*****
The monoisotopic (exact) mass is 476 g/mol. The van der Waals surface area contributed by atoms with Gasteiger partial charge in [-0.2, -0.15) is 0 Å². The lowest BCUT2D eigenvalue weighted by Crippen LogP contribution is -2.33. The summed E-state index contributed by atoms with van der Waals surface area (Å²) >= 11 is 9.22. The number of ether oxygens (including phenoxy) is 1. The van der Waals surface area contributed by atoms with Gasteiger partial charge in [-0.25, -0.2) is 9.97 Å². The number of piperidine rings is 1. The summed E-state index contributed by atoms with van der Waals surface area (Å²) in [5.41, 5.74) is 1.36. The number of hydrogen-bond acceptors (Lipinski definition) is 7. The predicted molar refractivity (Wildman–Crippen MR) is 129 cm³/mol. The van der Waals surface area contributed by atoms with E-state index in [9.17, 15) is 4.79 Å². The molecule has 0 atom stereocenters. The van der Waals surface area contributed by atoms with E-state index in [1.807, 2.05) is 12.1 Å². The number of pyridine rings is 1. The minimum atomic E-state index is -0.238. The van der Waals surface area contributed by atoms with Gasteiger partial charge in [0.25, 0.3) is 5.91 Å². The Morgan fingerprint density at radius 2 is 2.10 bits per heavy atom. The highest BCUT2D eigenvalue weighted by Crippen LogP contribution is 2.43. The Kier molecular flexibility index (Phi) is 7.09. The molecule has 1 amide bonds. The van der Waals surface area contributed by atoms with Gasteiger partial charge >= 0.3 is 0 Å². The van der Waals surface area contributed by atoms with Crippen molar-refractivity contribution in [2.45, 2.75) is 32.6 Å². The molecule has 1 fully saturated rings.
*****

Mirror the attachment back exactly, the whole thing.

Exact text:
The monoisotopic (exact) mass is 476 g/mol. The van der Waals surface area contributed by atoms with Gasteiger partial charge in [-0.2, -0.15) is 0 Å². The lowest BCUT2D eigenvalue weighted by Crippen LogP contribution is -2.33. The summed E-state index contributed by atoms with van der Waals surface area (Å²) >= 11 is 9.22. The number of ether oxygens (including phenoxy) is 1. The van der Waals surface area contributed by atoms with Gasteiger partial charge in [-0.25, -0.2) is 9.97 Å². The number of piperidine rings is 1. The summed E-state index contributed by atoms with van der Waals surface area (Å²) in [5.41, 5.74) is 1.36. The number of hydrogen-bond acceptors (Lipinski definition) is 7. The predicted molar refractivity (Wildman–Crippen MR) is 129 cm³/mol. The van der Waals surface area contributed by atoms with E-state index in [9.17, 15) is 4.79 Å². The molecule has 0 atom stereocenters. The van der Waals surface area contributed by atoms with E-state index in [1.807, 2.05) is 12.1 Å². The number of pyridine rings is 1. The minimum atomic E-state index is -0.238. The van der Waals surface area contributed by atoms with Gasteiger partial charge in [0.25, 0.3) is 5.91 Å². The Morgan fingerprint density at radius 2 is 2.10 bits per heavy atom. The highest BCUT2D eigenvalue weighted by Crippen LogP contribution is 2.43. The Kier molecular flexibility index (Phi) is 7.09. The molecule has 1 amide bonds. The van der Waals surface area contributed by atoms with Gasteiger partial charge >= 0.3 is 0 Å². The van der Waals surface area contributed by atoms with Crippen molar-refractivity contribution in [2.45, 2.75) is 32.6 Å². The molecule has 1 fully saturated rings.